Can children learn entirely on their own? That was the question on Sugata Mitra’s mind back on January 29th, 1999, then science director of an educational technology firm in India. The experiment was simply placing a computer on the outside wall of the building where he worked facing one of the poorest slums in New Delhi. This endeavor became known as the Hole in the Wall. The curious visitors were children who are unschooled and illiterate and most who had never seen a computer before. That computer had a video camera to record what was happening.
What he recorded was quite amazing. Children around the ages of 7 - 13 began to play with this curious device. They moved icons on the screen, used the touch pad, and once they discovered something, that information was passed on to another child. This was all done without any instruction from adults. Dozens of children were using the computer to play music and games, to draw with Microsoft Paint, and use other computer tasks. So was this simply an anomaly, a one-time event? Mitra and his colleagues repeated this experiment in other places in India, rural as well as urban, getting the same results. Often if they could not read, they managed to somehow learn English or Hindi through the computer. Mitra estimates for every computer setup, 300 children became computer literate within 3 months.
Was it a perfect system of learning? Maybe not. Some of the criticisms range from the the lack of evidence of actual improvement in math or other skills in the children; computers themselves falling eventually into disrepair without proper maintenance or management; and more of the children were older boys, so younger girls were often deprived of the experience.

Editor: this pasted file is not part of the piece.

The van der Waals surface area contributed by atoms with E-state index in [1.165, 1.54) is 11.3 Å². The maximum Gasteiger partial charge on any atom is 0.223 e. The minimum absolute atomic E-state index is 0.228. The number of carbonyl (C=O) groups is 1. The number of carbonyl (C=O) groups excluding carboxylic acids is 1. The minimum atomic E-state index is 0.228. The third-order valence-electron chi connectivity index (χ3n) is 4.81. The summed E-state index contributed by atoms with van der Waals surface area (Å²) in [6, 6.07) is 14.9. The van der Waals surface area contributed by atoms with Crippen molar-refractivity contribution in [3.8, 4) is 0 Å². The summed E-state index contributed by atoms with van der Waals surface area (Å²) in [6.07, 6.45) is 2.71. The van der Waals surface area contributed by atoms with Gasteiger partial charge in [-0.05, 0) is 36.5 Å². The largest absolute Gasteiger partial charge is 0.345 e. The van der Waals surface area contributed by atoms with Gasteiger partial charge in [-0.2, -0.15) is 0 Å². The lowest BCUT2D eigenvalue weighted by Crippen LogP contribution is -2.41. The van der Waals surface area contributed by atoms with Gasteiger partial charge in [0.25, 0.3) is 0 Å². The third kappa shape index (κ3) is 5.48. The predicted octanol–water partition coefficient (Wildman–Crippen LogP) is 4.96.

Nonetheless, Mitral's experiments illustrate the three core aspects of our human nature: curiosity, playfulness and sociability. Curiosity was the force that pulled the children to the computer and motivated them to explore it. Playfulness motivated them to practice many computer skills, just for fun; while sociability allowed the children to share their knowledge with others, to create a community of shared learners.
(Source: Free to Learn, Peter Gray; Wikipedia, Sugata Mitra)
What does it take to become an expert in a field? Conventional wisdom tells you do something for 10000 hours, and voila, you’re an expert! No, says K. Anders Ericsson, an expert in the field of expert-level skill acquisition, who’s a professor psychology at Florida State University. It’s not how much time your spend learning, but how you use that time. Experts parse their learning into tiny slices or segments, practice that one action endlessly, but most importantly, they observe what’s happening and make imperceptible adjustments to improve. This goes for athletes, surgeons, chefs or spelling bee champions. Ericsson refers to this as deliberate practice: small tasks are repeated with immediate feedback, correction and experimentation.
The question is this: Are our students and we as teachers engaging in deliberate practice? Or are we just doing the same things over and over, without knowing what and how to change? Are we improving over time and growing, or just spinning our wheels in the mud?
(Source: Work Rules!, Laszlo Bock)
Daniel H. Lee
This blog will be dedicated to sharing in three areas: happenings in my classroom and school; analysis and distillation of other educators' wealth of knowledge in various texts; insights from other disciplines and areas of expertise that relate and connect with educational practices.